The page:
Serena Williams: Validation through Dilution

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There has been much fanfare about the new August cover  of Vanity Fair.  It features tennis great Serena Williams.  The black woman’s body is a beautiful sight to behold.  And a pregnant woman is a glorious representation of new life.  So when I saw the pregnant Williams I first thought it was beautiful.  Then I had to remind myself that she was carrying a white man’s seed.  But Williams is not alone in doing this.  It seems many black athletes,singers,politicians and actors love to dilute their black genetics.  Here’s a short list of black and (some biracial) people who over the years have continued to whiten their bloodline…

Ira Aldridge, Maya Angelou, Kofi Annan, Pearl Bailey, Amiri Baraka, Charles Barkley, Harry Belafonte, Julian Bond, Ed Bradley, Carol Mosely Braun, Lonnie Bristow, Avery Brooks, Georg Sanford Brown, Clarence Williams III, Johnetta Cole, Ward Connerly, Sammy Davis Jr., Father Divine, Frederick Douglass, Marian Wright Edelman, Olaudah Equiano (aka Gustavus Vasa), Franz Fanon, Roberta Flack, Henry Louis Gates, Clarence Gilyard, Cuba Gooding Jr., Berry Gordy, Dorien Harewood, Ken Hamblin, Calvin Hernton, Chester Himes, Gregory Hines, Michael Jackson, LaToya Jackson, Reggie Jackson, C.L.R. James, Rick James, Jack Johnson, James Earl Jones, Quincy Jones, Vernon Jordan, Monica Kaufman, Eartha Kitt, Earl Klugh, Ramsey Lewis, Wynton Marsalis, Ali Mazrui, James McDaniel, Bobby McFerrin, Barbara McNair, Edwin Moses, George Padmore, Clarence Page, Floyd Patterson, Scottie Pippen, Sidney Portier, Richard Pryor, Seal, Lou Rawls, Alphonso Ribiera, Dennis Rodman, J.A. Rogers, Roxie Roker, Diana Ross, Richard Roundtree, Leopold S. Senghor, O.J. Simpson, Mike Singletary, Kanye West, Michael Jordan,Taye Diggs, Kobe Bryant, Iman, Alfre Woodard, Garcelle Beauvais,Marcus Allen,Zoe Saldana,Derek Luke, David Oyelowo,Omar Hardwick,Kristoff St. John, Shelby Steele, Clarence Thomas, Melvin Van Peeples, Ben Vereen, Alice Walker, Hershel Walker, Walter White, Charles V. Willie, Montel Williams, Fred Williamson, Richard Wright, and William Julius Wilson.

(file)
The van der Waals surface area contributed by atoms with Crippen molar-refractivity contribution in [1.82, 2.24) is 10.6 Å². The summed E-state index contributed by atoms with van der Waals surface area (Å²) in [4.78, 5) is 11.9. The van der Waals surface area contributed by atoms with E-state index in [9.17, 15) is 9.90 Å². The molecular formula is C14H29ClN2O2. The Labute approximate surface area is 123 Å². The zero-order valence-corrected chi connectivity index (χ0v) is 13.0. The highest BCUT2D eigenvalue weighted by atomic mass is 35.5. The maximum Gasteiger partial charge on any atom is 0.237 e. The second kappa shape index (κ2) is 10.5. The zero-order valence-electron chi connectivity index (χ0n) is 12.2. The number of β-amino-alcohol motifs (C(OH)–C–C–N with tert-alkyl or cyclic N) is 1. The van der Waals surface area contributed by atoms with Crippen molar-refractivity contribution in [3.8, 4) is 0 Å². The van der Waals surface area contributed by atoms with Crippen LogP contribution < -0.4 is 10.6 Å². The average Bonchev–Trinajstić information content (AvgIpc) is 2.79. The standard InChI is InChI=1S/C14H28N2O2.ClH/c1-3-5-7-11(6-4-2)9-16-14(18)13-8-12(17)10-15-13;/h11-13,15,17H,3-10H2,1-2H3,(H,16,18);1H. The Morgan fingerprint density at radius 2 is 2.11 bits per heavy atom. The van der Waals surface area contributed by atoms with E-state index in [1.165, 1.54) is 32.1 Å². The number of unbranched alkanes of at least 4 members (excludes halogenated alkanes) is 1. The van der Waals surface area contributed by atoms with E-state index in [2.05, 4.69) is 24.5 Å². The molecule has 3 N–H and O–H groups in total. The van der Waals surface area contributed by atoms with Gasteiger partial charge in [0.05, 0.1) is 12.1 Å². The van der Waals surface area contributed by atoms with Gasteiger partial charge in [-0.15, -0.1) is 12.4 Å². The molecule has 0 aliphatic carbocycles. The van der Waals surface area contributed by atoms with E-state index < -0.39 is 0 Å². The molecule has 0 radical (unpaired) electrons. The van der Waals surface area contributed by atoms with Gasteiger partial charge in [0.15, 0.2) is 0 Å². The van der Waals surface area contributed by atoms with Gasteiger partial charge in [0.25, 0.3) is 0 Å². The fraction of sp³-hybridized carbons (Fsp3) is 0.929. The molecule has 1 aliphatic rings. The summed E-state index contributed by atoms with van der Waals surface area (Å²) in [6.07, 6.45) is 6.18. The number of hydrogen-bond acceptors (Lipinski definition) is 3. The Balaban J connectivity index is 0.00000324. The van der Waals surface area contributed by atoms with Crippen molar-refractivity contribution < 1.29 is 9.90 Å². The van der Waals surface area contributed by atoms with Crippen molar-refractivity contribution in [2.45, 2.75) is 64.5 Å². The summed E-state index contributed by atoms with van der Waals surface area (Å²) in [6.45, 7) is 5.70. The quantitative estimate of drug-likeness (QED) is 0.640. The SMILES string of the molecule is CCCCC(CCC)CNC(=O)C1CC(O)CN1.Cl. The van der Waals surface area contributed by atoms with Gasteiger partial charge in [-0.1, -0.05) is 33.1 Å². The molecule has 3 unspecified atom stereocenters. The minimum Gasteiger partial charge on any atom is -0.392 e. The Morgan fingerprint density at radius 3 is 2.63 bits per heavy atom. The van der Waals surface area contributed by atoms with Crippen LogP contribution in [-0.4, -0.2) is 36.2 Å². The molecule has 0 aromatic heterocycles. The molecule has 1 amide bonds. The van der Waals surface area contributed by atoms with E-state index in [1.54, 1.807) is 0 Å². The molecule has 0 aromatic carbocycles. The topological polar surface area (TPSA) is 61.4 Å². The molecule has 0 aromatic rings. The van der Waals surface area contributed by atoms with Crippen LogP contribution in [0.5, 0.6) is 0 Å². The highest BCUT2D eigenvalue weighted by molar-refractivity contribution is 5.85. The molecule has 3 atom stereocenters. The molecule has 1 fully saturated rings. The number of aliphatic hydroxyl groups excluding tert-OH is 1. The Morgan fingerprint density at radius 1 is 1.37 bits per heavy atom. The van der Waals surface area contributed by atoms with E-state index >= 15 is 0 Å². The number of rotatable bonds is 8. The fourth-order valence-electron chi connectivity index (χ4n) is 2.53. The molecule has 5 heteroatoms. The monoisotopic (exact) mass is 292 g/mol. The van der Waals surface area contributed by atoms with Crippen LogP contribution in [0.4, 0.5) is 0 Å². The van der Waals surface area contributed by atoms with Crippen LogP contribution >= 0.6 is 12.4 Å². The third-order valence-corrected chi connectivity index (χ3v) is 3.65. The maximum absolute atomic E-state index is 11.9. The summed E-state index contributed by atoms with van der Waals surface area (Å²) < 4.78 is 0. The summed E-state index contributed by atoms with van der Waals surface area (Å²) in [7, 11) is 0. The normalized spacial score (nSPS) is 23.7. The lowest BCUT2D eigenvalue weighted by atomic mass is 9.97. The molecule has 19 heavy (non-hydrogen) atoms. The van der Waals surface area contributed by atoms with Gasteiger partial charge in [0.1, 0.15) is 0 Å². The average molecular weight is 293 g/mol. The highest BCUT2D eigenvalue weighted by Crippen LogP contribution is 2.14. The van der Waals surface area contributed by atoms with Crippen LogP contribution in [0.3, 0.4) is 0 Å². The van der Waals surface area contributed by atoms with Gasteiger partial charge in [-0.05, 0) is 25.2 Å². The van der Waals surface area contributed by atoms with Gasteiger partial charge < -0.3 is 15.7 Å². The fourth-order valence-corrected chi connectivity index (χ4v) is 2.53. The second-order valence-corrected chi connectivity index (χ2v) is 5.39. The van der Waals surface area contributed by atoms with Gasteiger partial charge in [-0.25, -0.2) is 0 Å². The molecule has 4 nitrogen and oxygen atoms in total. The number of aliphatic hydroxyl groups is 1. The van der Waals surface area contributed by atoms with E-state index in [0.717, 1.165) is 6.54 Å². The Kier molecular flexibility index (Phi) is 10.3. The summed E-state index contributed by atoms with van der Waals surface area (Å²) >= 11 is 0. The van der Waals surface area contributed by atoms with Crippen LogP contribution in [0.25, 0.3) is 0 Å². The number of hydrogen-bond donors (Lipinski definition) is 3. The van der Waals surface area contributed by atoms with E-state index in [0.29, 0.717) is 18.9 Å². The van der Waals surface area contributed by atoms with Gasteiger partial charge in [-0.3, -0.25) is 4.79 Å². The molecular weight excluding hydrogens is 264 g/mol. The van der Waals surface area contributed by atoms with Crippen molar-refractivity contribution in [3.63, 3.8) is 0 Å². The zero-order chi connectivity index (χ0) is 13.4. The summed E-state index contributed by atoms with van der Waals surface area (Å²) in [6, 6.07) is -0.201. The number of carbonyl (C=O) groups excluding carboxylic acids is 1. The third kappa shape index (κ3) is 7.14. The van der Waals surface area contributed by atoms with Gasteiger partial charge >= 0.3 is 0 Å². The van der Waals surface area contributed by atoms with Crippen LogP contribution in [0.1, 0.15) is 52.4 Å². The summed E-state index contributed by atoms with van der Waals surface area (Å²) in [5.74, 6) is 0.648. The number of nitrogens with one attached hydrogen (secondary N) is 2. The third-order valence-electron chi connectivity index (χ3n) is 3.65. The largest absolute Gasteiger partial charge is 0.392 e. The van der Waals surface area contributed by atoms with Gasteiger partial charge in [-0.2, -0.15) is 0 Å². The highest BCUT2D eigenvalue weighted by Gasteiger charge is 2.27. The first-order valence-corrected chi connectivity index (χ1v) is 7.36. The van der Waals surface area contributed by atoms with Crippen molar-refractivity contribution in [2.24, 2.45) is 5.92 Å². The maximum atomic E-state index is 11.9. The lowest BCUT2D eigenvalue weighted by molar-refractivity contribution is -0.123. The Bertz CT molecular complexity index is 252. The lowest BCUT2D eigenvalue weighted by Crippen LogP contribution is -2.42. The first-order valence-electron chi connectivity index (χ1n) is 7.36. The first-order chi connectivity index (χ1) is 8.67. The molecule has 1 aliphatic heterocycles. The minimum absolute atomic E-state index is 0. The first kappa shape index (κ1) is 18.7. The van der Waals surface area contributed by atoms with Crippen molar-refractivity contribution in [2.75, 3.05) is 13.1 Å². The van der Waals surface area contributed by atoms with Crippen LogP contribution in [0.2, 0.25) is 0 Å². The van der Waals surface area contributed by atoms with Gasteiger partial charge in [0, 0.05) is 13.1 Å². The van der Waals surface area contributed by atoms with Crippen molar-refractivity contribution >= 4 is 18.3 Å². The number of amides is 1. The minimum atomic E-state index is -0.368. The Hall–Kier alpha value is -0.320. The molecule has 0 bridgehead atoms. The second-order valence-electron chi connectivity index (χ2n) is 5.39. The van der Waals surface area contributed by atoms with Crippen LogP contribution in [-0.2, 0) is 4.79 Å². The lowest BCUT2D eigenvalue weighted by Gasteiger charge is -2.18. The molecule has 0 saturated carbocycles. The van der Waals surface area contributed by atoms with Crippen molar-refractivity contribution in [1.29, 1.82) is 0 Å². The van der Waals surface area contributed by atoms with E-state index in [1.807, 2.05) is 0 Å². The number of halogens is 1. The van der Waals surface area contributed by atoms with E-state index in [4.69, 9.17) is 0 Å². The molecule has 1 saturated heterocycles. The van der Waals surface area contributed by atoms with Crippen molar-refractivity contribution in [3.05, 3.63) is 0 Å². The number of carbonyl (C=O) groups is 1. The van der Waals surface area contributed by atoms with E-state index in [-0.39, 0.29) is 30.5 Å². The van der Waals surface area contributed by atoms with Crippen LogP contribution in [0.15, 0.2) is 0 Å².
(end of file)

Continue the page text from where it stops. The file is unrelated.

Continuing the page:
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Why are we so desperate for white acceptance? Do we not value our African phenotype?  Why do we want to dilute our black genetics?  We are a beautiful people.  We are beautiful with our full lips,dark skin and African textured hair.  We don’t have to be mixed to be considered attractive.  We are taught to hate our own reflection. Over hundreds of years of imperial indoctrination,slavery and colonization we have lost knowledge of self.  They gave us  European mythology full of false white gods and black demons. This is evident by the fact that our most intelligent,successful and athletic even want to reproduce with their oppressor.   Many of these athletes and entertainers don’t see the beauty in themselves.  They can only see beauty in their biracial offspring.  Something that looks less black.  Something less hue-man. They feel by accepting the white penis or  white vagina will exclude them from black pain.  They think by kissing white lips they wont be spat upon by white racism.  But this is delusional. This shows how deep rooted the self hatred can be. Africans are the oldest people on the planet.  The black man is the Original man.  The black woman is the Original woman and the standard of beauty.  All these other races are subspecies. European culture is anti-African by it’s very definition.  But the reality is we don’t need their acceptance or consent for anything.  All we have to do is accept and love ourselves. And once we do that we’ll be taking the first steps in reclaiming power and control over our own destinies.

How did Major Record Companies take control of Black Music?(Part 2)


In order to approach the situation scientifically, CBS
Records commissioned the Harvard University Business
School to do a study. Westbrooks served as the
coordinator. The title of the study was, A Study of the Soul
Music Environment Prepared for Columbia Records Group.
The Harvard team was officially titled the “Columbia
Records Project Group.” In his book The Anatomy Of A
Record Company: How To Survive The Record Business,
Westbrooks outlined some of the key rationales for the
study.